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John R.
Democrat RI

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  • Statements on Introduced Bills and Joint Resolutions

    by Senator Jack Reed

    Posted on 2015-01-29

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    REED (for himself, Mr. Cochran, and Mr. Whitehouse): S. 312. A bill to amend the Elementary and Secondary Education Act of 1965 regarding school libraries, and for other purposes; to the Committee on Health, Education, Labor, and Pensions.

    Mr. REED. Mr. President, today I join with my colleagues Senators Cochran and Whitehouse in introducing the Strengthening Kids' Interest in Learning and Libraries, SKILLS, Act.

    Fifty years ago, when President Johnson urged Congress to enact what would become the Elementary and Secondary Education Act, he specifically called for an investment in school libraries, decrying that school libraries were ``limping along.'' Results from a recent National Center for Education Statistics survey show that there are still gaps in access to school libraries. Approximately 8,800 schools did not report having a library media center, and only about \2/3\ of the traditional public schools that did have libraries reported having a full-time, certified librarian. One in five traditional public schools reported having no paid, State certified library staff at all.

    Effective school library programs are essential supports for educational success. Multiple education and library studies have produced clear evidence that school libraries staffed by qualified librarians have a positive impact on student academic achievement. Knowing how to find and use information are essential skills for college, careers, and life in general. A good school library, staffed by a trained school librarian, is where students develop and hone these skills.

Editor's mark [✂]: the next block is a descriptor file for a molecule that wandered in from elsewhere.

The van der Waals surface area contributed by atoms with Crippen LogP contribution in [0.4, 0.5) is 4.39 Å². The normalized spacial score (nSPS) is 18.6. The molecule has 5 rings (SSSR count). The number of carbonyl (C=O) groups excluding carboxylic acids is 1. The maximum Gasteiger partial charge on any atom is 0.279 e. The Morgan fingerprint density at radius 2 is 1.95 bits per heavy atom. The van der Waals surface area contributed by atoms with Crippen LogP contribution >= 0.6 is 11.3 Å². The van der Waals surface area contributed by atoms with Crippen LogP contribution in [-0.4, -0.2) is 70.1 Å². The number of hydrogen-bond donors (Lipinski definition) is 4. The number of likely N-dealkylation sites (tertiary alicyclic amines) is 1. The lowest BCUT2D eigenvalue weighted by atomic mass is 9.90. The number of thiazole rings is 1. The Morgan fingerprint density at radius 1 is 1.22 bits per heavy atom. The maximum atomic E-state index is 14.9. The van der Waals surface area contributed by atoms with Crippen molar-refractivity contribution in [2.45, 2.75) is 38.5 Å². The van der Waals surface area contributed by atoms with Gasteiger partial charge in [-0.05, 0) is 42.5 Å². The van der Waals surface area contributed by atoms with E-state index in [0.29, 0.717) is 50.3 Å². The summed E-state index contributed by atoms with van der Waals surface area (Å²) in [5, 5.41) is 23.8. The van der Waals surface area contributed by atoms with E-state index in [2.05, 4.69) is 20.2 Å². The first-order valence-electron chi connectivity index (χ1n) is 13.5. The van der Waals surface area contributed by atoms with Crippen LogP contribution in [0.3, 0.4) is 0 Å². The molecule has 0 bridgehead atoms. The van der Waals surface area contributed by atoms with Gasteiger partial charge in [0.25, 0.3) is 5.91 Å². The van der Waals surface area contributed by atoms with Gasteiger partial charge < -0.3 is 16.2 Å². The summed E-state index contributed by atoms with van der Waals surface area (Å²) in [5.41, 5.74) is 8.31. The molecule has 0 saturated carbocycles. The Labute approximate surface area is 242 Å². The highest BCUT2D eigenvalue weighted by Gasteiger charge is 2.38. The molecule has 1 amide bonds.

Our bipartisan legislation would reauthorize and strengthen the Improving Literacy through School Libraries program of the Elementary and Secondary Education Act, the only federal initiative explicitly dedicated to supporting and enhancing our nation's school libraries. The key improvements to the program include ensuring that elementary, middle, and high school students are served; expanding professional development to include digital literacy instruction and reading and writing instruction across all grade levels; focusing on coordination and shared planning time between teachers and librarians; and ensuring that books and materials are appropriate for and gain the interest of students with special learning needs, including English learners.

    The SKILLS Act would also strengthen Title I by requiring State and school district plans to address the development of effective school library programs to help students gain digital literacy skills, master the knowledge and skills in the challenging academic content standards adopted by the State, and graduate from high school ready for college and careers. Additionally, the legislation would broaden the focus of training, professional development, and recruitment activities under Title II to include school librarians.

    Absent a clear Federal investment, the libraries in many of our high poverty schools will languish with outdated materials and technology or cease to exist at all, and in turn, students will be cut off from a vital information hub that connects them to the tools they need to develop critical thinking and research skills necessary for success. This is a true equity issue, which is why I will continue to fight to sustain our Federal investment in this area and why renewing and strengthening the school library program is of critical importance.

    I urge our colleagues to join us in cosponsoring the bipartisan Strengthening Kids' Interest in Learning and Libraries Act, and to work together to ensure that it becomes a part of the upcoming reauthorization of the Elementary and Secondary Education Act.

    ______ By Ms. MIKULSKI (for herself and Mr. Cardin): S. 318. A bill to prioritize funding for the National Institutes of Health to discover treatments and cures, to maintain global leadership in medical innovation, and to restore the purchasing power the NIH had after the historic doubling campaign that ended in fiscal year 2003; to the Committee on the Budget.

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